When the sun came up, I checked my phone before I got out of bed. Nothing from Dorit, nothing from the director of the play. I went outside and sat in the rusted lawn chair and, despite the glare on my laptop, priced ropes and stools on Amazon.
For lunch, I ate two sandwiches. I had just opened a paper bag of cookies when my phone sounded.
- Dear Caleb,
I am writing to offer my heartfelt apologies for my inappropriate and inexcusable emails. The communications I made to you, while in the case of the photograph accidental, resulted from a lapse in impulse control for which I take full responsibility and for which I have now sought counseling. I do not ask for personal forgiveness, only that you please let me know if you would like me to make reasonable compensation for my actions, such as community service, charitable giving, or participation in therapy.
I threw out the cookies, ran to the gym, and listened to heavy metal on the StairMaster.
Agnes knocked on my door at dusk, tired from a day on set, her makeup imperfectly removed. A stroke of eyeliner emboldened her left eye. Her MacBook was tucked under her arm, because we had plans to watch part one of Fanny and Alexander.
I unlocked the door and sat on my mattress, waiting.
She took a bottle of chilled Beaujolais from her bag. Next, a DVD of Debbie Does Dallas. Next, two cucumber-and-egg-salad sandwiches with their crusts cut off. She placed them at my feet and stood back.
“Did you break into my email?” I asked.
Agnes looked scared. She shook her head. “I forwarded the photo you forwarded me, as evidence.”
I didn’t say anything. She shifted her weight from one foot to the other. I could smell that she had farted.
“Let’s have dinner somewhere really amazing,” she said. “It’s my treat. I insist.”
“Okay,” I said.
Agnes drove a Civic Hybrid. Its hum made me think of a dentist’s drill as we passed a lake trimmed with busy dealers and idle rowboats and merged with the northbound 101. The silhouetted tops of palm trees hovered like spiders in the sky.
“I made sure they didn’t fire her,” said Agnes. “I insisted.”
I asked if they had spoken.
Agnes cracked the window and smoked. “On a conference call. She cried. She just said, ‘I’m sorry, I’m sorry.’” When Agnes did the imitation, her jaw twitched and smoke came out of her nose.
I told her to take the next exit, and we sank into a lowland of fast food and half-gentrified strip malls. I instructed her to pull into a parking lot shared by a pharmacy, a Laundromat, and a gelateria.
Agnes stopped the car and put her hands in the air. “I have a problem with jealousy,” she said. “I’m sorry I hurt someone, but I acknowledge it, and I will try to get better. I am so sorry.”
I didn’t like to hear her say this. “It’s okay,” I said.
“No, really,” she said. “I’ll go to therapy. We can do couples therapy. I want to get better.”
“Stop,” I said.
She looked confused. “I’m being sincere. Maybe this could be an important wake-up call. If I work really hard, maybe it will bring us closer. We could get to a more honest, real place.”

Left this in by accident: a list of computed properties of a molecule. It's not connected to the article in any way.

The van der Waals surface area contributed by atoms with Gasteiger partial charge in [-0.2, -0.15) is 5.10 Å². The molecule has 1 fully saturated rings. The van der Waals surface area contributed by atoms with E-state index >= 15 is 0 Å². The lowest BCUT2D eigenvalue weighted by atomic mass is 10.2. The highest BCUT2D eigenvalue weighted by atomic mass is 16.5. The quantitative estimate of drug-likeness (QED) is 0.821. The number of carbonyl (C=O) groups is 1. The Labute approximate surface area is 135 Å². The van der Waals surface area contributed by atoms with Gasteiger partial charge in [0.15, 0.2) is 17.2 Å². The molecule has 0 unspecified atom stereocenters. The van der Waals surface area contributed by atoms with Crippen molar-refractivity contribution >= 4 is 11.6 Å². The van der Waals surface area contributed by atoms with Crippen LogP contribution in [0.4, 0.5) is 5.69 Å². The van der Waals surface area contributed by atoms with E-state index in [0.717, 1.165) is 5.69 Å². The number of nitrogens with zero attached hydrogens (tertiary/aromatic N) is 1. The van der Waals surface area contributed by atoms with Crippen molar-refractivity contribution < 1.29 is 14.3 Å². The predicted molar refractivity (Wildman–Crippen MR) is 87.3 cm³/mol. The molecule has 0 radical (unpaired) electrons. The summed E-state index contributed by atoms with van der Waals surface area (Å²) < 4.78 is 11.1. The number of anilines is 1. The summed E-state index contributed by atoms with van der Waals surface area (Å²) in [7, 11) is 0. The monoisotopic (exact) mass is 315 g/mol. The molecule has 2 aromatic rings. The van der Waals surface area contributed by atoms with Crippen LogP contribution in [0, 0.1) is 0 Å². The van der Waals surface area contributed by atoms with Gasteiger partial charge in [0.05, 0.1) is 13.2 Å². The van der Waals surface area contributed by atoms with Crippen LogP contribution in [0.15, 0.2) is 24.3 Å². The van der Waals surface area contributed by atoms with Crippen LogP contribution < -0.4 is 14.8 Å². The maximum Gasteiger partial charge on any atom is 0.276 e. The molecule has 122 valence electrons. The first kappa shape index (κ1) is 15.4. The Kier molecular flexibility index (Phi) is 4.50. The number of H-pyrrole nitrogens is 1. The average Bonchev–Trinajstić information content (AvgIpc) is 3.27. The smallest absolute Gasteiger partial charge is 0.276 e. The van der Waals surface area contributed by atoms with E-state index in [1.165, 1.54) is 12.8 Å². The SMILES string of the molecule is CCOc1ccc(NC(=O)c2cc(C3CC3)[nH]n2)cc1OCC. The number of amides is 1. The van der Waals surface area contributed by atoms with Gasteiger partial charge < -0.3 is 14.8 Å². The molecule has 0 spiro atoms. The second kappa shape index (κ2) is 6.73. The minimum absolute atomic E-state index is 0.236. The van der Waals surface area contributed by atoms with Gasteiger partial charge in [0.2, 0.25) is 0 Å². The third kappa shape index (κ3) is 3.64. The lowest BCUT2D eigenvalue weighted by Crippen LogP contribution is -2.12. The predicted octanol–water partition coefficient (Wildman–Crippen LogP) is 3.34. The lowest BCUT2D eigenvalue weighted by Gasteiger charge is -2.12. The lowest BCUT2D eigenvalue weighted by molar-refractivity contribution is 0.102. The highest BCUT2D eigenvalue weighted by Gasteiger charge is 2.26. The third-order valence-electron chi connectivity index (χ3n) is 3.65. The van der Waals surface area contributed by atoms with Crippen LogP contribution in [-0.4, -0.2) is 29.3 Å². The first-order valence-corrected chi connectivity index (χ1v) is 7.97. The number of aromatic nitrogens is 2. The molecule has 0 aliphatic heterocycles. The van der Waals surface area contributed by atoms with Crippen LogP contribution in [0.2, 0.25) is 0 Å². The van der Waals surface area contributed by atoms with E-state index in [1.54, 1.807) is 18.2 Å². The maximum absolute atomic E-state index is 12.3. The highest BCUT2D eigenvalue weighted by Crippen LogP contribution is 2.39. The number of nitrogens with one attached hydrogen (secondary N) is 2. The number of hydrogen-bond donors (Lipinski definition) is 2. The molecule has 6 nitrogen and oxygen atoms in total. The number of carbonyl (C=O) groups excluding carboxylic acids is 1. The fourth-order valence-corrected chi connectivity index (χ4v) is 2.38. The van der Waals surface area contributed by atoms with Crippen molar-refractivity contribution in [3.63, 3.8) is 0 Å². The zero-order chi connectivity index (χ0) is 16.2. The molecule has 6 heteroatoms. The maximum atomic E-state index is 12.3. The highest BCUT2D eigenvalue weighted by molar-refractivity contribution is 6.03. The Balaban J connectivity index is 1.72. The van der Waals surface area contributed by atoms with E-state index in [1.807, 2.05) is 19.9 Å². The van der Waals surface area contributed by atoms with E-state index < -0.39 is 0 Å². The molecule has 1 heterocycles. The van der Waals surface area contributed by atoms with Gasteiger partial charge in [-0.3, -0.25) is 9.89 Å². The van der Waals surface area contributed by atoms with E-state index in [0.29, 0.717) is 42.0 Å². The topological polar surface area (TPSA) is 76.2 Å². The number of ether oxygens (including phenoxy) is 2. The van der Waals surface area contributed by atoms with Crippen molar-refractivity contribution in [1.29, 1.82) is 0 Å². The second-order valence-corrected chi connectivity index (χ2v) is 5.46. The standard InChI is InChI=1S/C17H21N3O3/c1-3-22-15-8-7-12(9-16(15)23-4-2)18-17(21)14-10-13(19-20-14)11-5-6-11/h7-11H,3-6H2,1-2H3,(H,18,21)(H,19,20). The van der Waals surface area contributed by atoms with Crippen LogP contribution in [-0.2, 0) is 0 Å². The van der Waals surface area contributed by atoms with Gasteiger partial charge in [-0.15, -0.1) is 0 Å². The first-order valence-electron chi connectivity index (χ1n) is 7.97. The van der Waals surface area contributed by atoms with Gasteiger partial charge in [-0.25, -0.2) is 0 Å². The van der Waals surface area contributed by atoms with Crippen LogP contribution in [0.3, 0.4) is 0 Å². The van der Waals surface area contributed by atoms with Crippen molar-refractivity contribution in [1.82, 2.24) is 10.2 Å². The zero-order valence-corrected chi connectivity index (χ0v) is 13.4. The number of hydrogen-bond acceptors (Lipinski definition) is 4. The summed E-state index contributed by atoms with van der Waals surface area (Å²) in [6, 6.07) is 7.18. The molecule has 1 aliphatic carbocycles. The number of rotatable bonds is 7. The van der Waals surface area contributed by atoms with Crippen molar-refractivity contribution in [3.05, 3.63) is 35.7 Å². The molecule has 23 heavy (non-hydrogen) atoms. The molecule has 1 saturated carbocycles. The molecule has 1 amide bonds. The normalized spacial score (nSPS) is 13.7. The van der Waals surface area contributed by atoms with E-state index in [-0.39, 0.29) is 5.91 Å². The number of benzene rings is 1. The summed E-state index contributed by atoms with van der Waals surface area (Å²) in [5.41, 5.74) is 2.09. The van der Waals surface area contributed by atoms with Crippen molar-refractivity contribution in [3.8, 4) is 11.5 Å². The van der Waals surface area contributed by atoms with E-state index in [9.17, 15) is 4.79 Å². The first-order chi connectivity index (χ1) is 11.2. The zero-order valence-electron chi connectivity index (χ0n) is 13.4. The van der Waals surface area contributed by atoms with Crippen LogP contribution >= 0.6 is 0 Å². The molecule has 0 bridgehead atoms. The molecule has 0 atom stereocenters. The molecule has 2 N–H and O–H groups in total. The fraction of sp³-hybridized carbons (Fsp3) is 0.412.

I wanted her to stop sounding like a normal person. I thought about what it would be like, getting to a more honest, real place with her, and then I unbuckled my seatbelt. As I opened the door, I saw Clif Bar crumbs in the plastic pocket beneath the handle.
Behind me, Agnes started to cry. The landscape whipped and sharpened as if it were the screen of a television that had been smacked; I wondered if I was crying. An Aztec family paraded from the pharmacy in white T-shirts, a boy bucking in the seat of a shopping cart like a knight riding a horse into a valley. The streetlamps were dimmed by light fog or dirty air. A Hummer’s dashboard was coated with dust that glared like pollen in the Civic’s beams.
“Why are you walking away from me?” asked Agnes. She was calling me “sweetie,” softer and softer.
People ask me what Agnes was like, and I think, what was Agnes like? I don’t know. What she was like was:
Agnes is talking to me. That’s Agnes’s body. Agnes is educating me. I just made Agnes cry. Agnes is taking me out for my birthday dinner; that’s actually Agnes sitting across from me, with the bluffs behind her, white as dentures. That’s Agnes on the toilet. Agnes is getting jealous of her friend’s Independent Spirit Award. That’s really Agnes at the kitchen island, eating strawberries with the greens still on, depositing the greens and the surrounding flesh on the orange tile.
I wonder whether Agnes watched herself the way I watched her, the way the fan at the hot dog stand watched. Maybe she thought, Now I, Agnes, refuse to tolerate Dorit’s incursions; I, Agnes, am directing the situation. Now I, Agnes, am on my trailer on set, listening to country blues on my portable record player, purchased at a small record store, because I was raised bohemian. I, Agnes, am reading a book, a present from my famous father, who named me after a director because he knew I would be a director. I, Agnes, look up from the book to note the interesting sunlight that overwhelms the venetian blinds.
I dated her for eighteen months, and I don’t know what she was like. I wasn’t—I’m realizing this for the first time as I say it—I wasn’t interested. I wasn’t paying attention to what she was like. What she was like was not the point for me.
Benjamin Nugent’s story “God” will appear in The Best American Short Stories 2014.